Academic Senate

Highlights of the March 24-26, 2014 Board of Trustees Meeting

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Steven Stepanek (CSU Northridge)

The Board of Trustees met in closed session on the morning of March 24th to interview the finalists for the position of President of Humboldt State University.  On March 26th, it was announced that Lisa A. Rossbacher had accepted the position.  She will be the university’s seventh, and the first female, president to lead Humboldt State in the campus’ 100-year history.

The Board approved the naming of the CSU Northridge College of Business and Economics as the David Nazarian College of Business and Economics in recognition of the $10 million contribution by David Nazarian to the College to support strategic initiatives and priorities. In addition, Mr. Nazarian is committed to helping the College raise another $15 million in the next three to five years.  Members of Mr. Nazarian’s extended family were present at the Board meeting to hear a presentation by Mr. Nazarian and speeches by the Chancellor and CSU Northridge President Dianne Harrison in recognition of Mr. Nazarian’s commitment to the College.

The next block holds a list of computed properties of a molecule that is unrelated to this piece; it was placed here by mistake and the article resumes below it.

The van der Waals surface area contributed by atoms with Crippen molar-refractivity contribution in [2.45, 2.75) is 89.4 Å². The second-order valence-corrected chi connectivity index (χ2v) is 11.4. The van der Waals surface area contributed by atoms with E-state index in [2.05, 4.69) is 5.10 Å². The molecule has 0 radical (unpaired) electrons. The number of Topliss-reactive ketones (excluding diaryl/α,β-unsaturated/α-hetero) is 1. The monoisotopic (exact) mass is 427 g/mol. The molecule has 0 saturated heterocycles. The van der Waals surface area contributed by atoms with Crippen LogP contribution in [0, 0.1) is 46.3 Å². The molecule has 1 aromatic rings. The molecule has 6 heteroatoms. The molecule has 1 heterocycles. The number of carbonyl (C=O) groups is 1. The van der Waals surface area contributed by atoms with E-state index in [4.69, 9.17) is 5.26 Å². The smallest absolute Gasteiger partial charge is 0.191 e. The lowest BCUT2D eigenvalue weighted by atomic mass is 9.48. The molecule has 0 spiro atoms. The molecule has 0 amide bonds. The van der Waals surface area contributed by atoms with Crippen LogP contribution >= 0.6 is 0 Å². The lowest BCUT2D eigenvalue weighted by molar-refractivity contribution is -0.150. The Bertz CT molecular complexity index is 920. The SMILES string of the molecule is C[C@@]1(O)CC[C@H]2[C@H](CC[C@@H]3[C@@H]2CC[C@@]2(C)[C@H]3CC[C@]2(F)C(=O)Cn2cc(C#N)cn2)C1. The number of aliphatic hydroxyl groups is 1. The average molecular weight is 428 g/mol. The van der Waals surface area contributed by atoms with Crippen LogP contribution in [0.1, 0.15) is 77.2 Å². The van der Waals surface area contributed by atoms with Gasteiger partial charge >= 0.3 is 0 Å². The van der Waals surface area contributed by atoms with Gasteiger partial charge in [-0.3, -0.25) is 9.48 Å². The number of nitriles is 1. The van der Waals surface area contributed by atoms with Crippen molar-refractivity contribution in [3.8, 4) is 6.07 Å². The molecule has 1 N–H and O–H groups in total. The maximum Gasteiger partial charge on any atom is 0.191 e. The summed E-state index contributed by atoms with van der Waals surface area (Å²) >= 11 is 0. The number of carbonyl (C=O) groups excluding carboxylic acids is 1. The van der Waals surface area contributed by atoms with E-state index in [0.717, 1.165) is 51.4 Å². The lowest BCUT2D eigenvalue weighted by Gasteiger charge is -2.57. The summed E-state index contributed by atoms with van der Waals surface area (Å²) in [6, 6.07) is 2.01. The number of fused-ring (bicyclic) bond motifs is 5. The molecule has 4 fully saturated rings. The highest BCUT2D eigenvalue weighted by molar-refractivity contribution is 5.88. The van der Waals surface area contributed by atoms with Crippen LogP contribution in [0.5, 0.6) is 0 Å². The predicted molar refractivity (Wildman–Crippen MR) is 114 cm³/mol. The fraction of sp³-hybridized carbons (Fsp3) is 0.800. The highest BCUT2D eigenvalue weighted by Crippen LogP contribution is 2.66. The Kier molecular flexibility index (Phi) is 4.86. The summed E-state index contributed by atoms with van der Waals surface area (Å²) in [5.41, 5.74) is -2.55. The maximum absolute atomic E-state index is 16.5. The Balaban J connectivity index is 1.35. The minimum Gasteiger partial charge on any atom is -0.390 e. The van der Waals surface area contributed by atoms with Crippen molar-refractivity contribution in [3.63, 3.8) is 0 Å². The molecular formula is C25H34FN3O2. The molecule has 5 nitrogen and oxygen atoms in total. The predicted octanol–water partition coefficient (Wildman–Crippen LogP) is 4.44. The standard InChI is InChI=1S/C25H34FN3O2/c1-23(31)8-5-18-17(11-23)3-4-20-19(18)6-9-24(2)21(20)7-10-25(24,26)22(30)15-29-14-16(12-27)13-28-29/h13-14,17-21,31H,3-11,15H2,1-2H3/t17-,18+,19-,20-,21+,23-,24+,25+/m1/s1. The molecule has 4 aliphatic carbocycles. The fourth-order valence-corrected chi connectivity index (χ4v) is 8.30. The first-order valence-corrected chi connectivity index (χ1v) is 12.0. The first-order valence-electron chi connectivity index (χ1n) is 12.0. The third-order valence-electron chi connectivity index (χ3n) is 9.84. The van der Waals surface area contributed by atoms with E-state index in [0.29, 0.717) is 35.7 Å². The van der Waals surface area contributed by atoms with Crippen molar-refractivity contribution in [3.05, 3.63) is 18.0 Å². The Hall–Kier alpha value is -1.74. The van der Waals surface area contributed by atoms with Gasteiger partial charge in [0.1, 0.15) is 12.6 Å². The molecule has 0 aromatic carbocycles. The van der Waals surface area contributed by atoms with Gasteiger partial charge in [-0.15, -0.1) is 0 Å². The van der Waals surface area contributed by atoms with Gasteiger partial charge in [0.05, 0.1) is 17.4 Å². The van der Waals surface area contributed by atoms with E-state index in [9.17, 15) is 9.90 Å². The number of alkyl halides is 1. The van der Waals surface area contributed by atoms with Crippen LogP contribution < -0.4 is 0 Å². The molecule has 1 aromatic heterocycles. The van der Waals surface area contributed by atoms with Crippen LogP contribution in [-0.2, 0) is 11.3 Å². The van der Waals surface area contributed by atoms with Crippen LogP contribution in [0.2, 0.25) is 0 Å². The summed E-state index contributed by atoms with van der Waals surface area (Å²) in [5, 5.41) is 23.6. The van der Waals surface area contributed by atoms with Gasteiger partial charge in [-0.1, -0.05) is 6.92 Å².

The Board also approved the naming of the CSU Fresno Softball Diamond in the Department of Intercollegiate Athletics as the Margie Wright Diamond in recognition of the support Coach Margie Wright provided to the sport over the years. Margie Wright, who retired in May 2012 from coaching softball at Fresno State, was present to receive recognition by the Chancellor and CSU Fresno President Joseph Castro for her overall leadership in NCAA softball activities and her oversight in the design and construction of what is considered a premier collegiate softball stadium.